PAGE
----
The purpose of chemical protective clothing is to prevent contamination of the wearers skin or clothes. Preventing the ingestion or inhalation of chemicals is the purpose of other PPE (Personal Protective Equipment), often worn in conjunction with chemical protective clothing. View Chemical Search.
Consequences of dermal chemical contamination range from minor skin irritation and skin burns, to, where chemical splash can absorb into the body through the skin, a range of adverse health effects – including damage to organs and cancers.
Chemical exposure may occur in the form of:
There are many applications throughout multiple industries where chemicals are used or produced in liquid or dust form, inlcuding exposure to fumes or materials that develop due to chemical reactions:
A secondary requirement of chemical protective clothing may also be protecting against the contamination of a wearer’s normal clothing.
The macro-level process is when dust or liquid passes through holes or gaps in the structure of the suit fabric, or through gaps between the suit and other chemical protective clothing. Protection results from the fabric type and the coverall design and construction. Penetration generally deals with larger, visible volumes and is therefore an issue more concerned with lower-toxicity chemicals that are harmful in larger volumes.
The micro-level process by which the molecules of a liquid or gas (rarely dusts) pass between the molecules of a substance, thus passing through an apparently “solid” barrier, such as a chemical protective clothing fabric. Permeation is an inevitable process that cannot be prevented, only delayed or slowed. Many chemicals are harmful in very small volumes, so assessing permeation resistance specific to each chemical is vital in selection of chemical protective clothing.
Chemicals are varied in nature, so it is vital for safety managers and wearers of chemical protective clothing to have a thorough understanding of the hazards present when selecting PPE.
They may also change the state in use (liquid becoming vapor) as temperature changes.
Chemicals may enter the body via three routes:
Chemical toxicity – the mass or volume of a chemical that is absorbed into the body and is likely to result in harm – is important in assessing the effectiveness of chemical protective clothing and in judging how long clothing can be safely worn if contaminated.
Specific injuries from chemical splash include:
Chemical splash PPE fabric resistance can be tested through abrasion resistance, tensile and tear strength, puncture resistance, and flex cracking resistance. Discover more about the physical properties of chemical protective clothing fabric here.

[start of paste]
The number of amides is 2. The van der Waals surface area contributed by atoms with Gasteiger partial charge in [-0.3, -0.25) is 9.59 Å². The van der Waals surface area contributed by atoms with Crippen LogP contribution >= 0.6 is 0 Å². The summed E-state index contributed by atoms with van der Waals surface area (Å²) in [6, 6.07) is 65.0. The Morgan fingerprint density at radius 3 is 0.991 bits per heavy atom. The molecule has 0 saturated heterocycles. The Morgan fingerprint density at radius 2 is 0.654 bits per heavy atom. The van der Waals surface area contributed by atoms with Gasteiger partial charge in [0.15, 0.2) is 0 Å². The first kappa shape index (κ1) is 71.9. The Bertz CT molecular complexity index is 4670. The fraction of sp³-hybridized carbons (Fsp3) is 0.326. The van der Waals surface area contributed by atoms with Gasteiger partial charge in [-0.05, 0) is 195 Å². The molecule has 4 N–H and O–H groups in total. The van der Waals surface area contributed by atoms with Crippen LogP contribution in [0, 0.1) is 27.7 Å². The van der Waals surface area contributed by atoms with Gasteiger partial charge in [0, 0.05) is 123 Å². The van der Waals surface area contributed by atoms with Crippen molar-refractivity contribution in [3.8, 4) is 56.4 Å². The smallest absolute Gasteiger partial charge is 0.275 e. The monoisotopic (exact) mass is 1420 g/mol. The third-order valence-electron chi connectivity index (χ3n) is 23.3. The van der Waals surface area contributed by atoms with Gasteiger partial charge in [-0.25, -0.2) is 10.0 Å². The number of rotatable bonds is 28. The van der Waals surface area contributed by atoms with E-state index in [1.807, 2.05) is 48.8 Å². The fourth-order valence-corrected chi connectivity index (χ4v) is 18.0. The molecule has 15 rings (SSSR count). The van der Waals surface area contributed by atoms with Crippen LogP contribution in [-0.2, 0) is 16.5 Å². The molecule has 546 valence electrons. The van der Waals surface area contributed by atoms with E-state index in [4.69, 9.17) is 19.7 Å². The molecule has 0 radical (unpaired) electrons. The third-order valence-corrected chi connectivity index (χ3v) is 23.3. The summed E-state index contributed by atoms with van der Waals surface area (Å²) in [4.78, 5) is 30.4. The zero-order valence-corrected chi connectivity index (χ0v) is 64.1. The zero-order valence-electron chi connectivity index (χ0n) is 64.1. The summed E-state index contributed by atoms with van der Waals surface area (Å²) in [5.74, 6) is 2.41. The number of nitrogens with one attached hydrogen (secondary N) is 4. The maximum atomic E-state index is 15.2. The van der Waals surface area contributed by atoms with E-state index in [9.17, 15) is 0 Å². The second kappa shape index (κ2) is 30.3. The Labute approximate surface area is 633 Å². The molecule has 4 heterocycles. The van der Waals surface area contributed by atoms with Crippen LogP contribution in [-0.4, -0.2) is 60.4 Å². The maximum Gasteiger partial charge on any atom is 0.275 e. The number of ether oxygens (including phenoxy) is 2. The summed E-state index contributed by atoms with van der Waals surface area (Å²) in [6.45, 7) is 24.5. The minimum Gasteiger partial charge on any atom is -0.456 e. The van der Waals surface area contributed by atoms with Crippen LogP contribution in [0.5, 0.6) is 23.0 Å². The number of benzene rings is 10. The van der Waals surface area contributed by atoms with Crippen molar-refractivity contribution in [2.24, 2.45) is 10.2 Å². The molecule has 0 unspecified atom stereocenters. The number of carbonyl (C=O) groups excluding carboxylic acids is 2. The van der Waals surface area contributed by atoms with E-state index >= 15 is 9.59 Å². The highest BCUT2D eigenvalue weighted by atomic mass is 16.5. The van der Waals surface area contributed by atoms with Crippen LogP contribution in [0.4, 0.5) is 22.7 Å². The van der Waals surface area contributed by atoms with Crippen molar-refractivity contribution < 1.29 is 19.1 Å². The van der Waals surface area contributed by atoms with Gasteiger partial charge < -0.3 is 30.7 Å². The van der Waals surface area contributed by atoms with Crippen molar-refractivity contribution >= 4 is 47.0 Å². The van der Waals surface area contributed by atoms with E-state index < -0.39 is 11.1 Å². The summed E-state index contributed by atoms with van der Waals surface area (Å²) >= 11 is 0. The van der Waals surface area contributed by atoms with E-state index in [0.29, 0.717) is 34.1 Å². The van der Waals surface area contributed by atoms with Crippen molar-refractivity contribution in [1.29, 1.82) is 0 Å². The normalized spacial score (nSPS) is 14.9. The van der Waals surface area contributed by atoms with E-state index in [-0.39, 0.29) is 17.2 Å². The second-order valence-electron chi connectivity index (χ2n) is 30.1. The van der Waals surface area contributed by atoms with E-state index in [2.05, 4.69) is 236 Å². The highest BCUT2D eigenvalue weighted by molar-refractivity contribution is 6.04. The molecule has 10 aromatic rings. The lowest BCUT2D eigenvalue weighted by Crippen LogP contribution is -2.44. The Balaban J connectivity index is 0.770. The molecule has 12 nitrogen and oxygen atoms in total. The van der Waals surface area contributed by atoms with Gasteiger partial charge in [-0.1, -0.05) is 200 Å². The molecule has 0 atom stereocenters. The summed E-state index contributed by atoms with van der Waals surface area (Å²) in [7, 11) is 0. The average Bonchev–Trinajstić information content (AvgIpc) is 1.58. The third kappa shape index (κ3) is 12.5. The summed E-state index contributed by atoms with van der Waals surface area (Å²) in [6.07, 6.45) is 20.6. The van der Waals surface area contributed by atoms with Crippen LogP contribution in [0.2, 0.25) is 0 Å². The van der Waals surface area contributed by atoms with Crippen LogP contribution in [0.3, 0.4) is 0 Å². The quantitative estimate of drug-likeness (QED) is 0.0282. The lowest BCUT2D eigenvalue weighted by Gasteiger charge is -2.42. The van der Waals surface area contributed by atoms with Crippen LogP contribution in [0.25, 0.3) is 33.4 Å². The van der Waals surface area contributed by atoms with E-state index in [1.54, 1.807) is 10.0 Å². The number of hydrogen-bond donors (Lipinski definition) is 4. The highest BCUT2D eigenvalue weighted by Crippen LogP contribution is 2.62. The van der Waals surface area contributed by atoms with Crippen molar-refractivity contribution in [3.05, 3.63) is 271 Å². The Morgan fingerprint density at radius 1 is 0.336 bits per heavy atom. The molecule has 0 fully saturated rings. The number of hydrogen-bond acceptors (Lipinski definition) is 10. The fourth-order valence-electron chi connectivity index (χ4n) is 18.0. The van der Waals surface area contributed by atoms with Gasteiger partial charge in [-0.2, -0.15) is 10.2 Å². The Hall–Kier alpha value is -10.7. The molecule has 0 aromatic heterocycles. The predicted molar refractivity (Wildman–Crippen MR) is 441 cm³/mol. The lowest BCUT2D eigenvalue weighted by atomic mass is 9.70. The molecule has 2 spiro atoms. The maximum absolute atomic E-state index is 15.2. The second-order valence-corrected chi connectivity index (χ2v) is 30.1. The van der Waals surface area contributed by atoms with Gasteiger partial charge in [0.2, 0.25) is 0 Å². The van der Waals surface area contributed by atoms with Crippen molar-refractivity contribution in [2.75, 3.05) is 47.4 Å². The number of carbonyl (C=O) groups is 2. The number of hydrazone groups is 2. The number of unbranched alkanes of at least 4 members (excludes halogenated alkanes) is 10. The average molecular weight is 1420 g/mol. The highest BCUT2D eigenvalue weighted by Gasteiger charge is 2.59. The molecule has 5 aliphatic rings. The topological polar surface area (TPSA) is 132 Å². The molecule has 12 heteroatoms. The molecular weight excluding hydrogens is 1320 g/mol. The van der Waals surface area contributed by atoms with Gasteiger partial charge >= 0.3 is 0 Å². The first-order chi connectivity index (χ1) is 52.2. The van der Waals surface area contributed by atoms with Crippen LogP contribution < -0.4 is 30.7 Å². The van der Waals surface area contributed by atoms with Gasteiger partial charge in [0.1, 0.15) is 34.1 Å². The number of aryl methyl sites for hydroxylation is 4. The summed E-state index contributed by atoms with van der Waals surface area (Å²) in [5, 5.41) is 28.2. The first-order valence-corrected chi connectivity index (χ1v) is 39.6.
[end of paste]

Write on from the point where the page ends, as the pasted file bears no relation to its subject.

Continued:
In North America, the OSHA levels described above represent the sole guidance for chemical protective clothing and related PPE selection. However, EN standards are more extensive, providing details of garment construction and design requirements according to protection type, along with mandatory testing of fabrics and garments.
While EN standards are developed by and considered mandatory for the European Union, they are increasingly applied in many other regions, including Latin America, the Middle East, Asia, and Canada.
Appropriate donning and doffing procedures are important in ensuring protection against chemical splash is maintained. Chemical protective clothing not donned properly may not protect, while doffing may be a hazardous process itself if the suit is contaminated.
In the case of chemical splash protection, deciding between reusable or disposable chemical protective clothing can be misleading for one simple reason: permeation.
The general rule should be that no suit that is either damaged or contaminated should be re-used.
Once a suit is contaminated with a chemical, it is almost impossible to know if it remains trapped in the molecular structure of the fabric (even if it has not permeated through). If the suit is contaminated, then the chemical may seep out later, causing a potential hazard during doffing and donning or resulting in faster permeation when next contaminated. It could also combine with other chemicals if a suit is re-used for other protection – with unpredictable consequences.
Lakeland’s ChemMax® chemical suits provide a comprehensive range of protection against most chemicals in use.
Check out the multiple configurations and styles of Lakeland Pyrolon® for chemical and FR protection.